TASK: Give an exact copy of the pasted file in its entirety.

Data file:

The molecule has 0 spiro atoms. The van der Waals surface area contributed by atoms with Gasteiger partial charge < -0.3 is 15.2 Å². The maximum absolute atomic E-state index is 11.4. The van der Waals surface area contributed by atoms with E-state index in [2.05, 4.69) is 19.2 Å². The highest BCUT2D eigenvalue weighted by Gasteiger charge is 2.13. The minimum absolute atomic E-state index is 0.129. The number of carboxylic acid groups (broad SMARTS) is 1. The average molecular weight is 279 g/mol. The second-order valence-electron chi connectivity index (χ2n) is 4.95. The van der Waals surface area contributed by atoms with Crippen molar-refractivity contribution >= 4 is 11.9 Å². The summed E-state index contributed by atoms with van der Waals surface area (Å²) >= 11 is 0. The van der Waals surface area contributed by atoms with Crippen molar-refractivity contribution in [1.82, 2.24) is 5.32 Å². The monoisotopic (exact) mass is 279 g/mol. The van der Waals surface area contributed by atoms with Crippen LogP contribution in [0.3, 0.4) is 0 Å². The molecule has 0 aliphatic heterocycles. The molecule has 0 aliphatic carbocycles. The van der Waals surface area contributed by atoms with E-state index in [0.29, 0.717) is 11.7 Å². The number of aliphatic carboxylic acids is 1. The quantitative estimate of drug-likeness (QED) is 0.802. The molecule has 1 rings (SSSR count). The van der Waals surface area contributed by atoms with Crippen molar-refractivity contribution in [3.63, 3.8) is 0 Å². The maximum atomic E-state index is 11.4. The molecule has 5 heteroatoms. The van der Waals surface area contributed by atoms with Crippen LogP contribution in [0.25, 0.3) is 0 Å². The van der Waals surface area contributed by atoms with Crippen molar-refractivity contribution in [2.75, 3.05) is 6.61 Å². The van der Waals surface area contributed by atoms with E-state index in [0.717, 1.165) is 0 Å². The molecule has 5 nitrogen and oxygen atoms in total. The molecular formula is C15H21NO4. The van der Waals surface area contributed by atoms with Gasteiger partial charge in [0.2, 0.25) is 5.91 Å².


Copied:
The molecule has 0 spiro atoms. The van der Waals surface area contributed by atoms with Gasteiger partial charge < -0.3 is 15.2 Å². The maximum absolute atomic E-state index is 11.4. The van der Waals surface area contributed by atoms with E-state index in [2.05, 4.69) is 19.2 Å². The highest BCUT2D eigenvalue weighted by Gasteiger charge is 2.13. The minimum absolute atomic E-state index is 0.129. The number of carboxylic acid groups (broad SMARTS) is 1. The average molecular weight is 279 g/mol. The second-order valence-electron chi connectivity index (χ2n) is 4.95. The van der Waals surface area contributed by atoms with Crippen molar-refractivity contribution >= 4 is 11.9 Å². The summed E-state index contributed by atoms with van der Waals surface area (Å²) >= 11 is 0. The van der Waals surface area contributed by atoms with Crippen molar-refractivity contribution in [1.82, 2.24) is 5.32 Å². The monoisotopic (exact) mass is 279 g/mol. The van der Waals surface area contributed by atoms with Crippen LogP contribution in [0.3, 0.4) is 0 Å². The molecule has 0 aliphatic heterocycles. The molecule has 0 aliphatic carbocycles. The van der Waals surface area contributed by atoms with E-state index in [0.29, 0.717) is 11.7 Å². The number of aliphatic carboxylic acids is 1. The quantitative estimate of drug-likeness (QED) is 0.802. The molecule has 1 rings (SSSR count). The van der Waals surface area contributed by atoms with Crippen molar-refractivity contribution in [3.63, 3.8) is 0 Å². The maximum atomic E-state index is 11.4. The molecule has 5 heteroatoms. The van der Waals surface area contributed by atoms with Crippen LogP contribution in [0.25, 0.3) is 0 Å². The van der Waals surface area contributed by atoms with Crippen molar-refractivity contribution in [2.75, 3.05) is 6.61 Å². The van der Waals surface area contributed by atoms with E-state index in [0.717, 1.165) is 0 Å². The molecule has 5 nitrogen and oxygen atoms in total. The molecular formula is C15H21NO4. The van der Waals surface area contributed by atoms with Gasteiger partial charge in [0.2, 0.25) is 5.91 Å².